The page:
Top Senate Democrats on Monday rolled out their own set of tough demands for any prospective nuclear pact with North Korea ahead of President Donald Trump's June 12 summit with Pyongyang.
Senate Minority Leader Chuck Schumer joined six fellow Democrats in a letter to Trump that outlined what they see as five necessary ingredients for any successful deal: "the dismantlement and removal" of all chemical and biological as well as nuclear weapons from North Korea; an irreversible end to testing and research as part of that nation's nuclear program; restrictions on ballistic missile work; verifiable inspections; and permanent status for all terms.
Since the White House began discussing Trump's potential meeting with North Korean leader Kim Jong Un, Democrats have offered broad support for diplomacy — while reminding the president that the bar will be high for congressional buy-in for any agreement.
"If the deal doesn’t live up to these standards, then the president should not expect Democratic support in the Senate if he tries to lift sanctions" on North Korea, Schumer (D-N.Y.) told reporters.
He later added that, if Trump reaches a deal that offers sanctions relief without sufficient denuclearization commitments, "we hope" that Republicans would also consider blocking the president.
Senate Majority Leader Mitch McConnell (R-Ky.) on Friday offered his own advice to Trump ahead of the on-again, off-again summit, warning the president not to "fall in love with the deal" and lose sight of the fine print.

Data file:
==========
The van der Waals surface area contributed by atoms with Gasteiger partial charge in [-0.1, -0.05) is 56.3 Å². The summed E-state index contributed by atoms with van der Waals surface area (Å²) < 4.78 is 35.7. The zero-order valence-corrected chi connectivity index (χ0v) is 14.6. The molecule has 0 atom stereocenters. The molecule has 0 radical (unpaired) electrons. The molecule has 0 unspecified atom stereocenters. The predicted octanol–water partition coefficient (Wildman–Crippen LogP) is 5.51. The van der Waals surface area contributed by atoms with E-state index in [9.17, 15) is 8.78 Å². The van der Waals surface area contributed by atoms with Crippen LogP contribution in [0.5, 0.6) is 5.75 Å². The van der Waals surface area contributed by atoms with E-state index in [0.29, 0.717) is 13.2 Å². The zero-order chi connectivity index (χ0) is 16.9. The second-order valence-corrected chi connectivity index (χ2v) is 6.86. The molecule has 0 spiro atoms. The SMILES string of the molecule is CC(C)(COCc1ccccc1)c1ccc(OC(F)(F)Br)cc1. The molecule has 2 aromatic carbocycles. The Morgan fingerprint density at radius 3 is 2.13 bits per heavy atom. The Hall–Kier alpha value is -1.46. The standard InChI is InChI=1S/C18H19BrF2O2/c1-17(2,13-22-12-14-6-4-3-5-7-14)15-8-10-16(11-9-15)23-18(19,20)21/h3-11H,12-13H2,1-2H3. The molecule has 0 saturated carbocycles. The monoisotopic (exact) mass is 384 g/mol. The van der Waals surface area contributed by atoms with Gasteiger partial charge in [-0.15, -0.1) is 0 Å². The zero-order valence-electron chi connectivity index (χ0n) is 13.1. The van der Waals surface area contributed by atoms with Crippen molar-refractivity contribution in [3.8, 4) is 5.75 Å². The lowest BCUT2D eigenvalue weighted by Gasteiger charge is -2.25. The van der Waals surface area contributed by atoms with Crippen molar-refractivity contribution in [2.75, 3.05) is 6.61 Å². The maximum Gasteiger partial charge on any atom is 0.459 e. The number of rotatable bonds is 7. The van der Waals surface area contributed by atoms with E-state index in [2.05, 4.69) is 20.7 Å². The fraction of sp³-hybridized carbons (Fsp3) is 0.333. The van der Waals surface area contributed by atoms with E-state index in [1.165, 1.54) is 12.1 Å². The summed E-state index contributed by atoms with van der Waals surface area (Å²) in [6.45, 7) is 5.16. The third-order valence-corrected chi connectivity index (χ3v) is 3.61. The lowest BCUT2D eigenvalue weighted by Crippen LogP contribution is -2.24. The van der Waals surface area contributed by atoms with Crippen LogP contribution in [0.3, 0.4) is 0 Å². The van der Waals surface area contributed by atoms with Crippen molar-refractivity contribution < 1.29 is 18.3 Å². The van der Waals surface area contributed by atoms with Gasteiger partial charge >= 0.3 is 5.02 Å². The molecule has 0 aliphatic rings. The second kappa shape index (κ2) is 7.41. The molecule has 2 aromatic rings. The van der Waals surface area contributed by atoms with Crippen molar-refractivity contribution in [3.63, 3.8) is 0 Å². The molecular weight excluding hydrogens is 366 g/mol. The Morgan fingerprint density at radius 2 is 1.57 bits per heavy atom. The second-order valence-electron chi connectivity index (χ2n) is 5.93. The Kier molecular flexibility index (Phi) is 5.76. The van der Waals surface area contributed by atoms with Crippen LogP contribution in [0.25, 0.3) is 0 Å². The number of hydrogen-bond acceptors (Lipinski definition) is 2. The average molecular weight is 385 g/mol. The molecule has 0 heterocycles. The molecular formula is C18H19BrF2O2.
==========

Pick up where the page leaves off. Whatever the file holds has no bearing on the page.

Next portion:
Eager to conduct congressional oversight, Democrats also urged Trump to engage lawmakers throughout the process, including by providing "regular and substantive briefings" through both the Senate Foreign Relations Committee and the National Security Working Group, a bipartisan forum established more than 30 years ago for the upper chamber to weigh in on arms control, anti-terrorism and other issues.
Trump himself has underscored that the meeting slated for next week in Singapore is only the beginning of talks with North, Korea. Secretary of State Mike Pompeo suggested last month that an ultimate product might take the form of a treaty — which would be subject to a Senate vote.
The Obama administration declined to submit its 2015 nuclear pact with Iran for the Senate's approval as a treaty, though a bipartisan push led to legislation allowing lawmakers to review that deal. When Trump pulled out of the Iran nuclear deal last month, among the criticisms cited by his allies were that agreement's sunset provisions and lack of ballistic missile curbs, two key North Korea deal standards that Democrats set on Monday.
However, Schumer and the Foreign Relations panel's top Democrat, New Jersey Sen. Bob Menendez, held off Monday on discussing whether lawmakers might press for an Iran-style review of the North Korea deal.
"What we don’t need is to remove sanctions and have North Korea, as it has in the past … then violate the essence of the agreement they came to," Menendez said.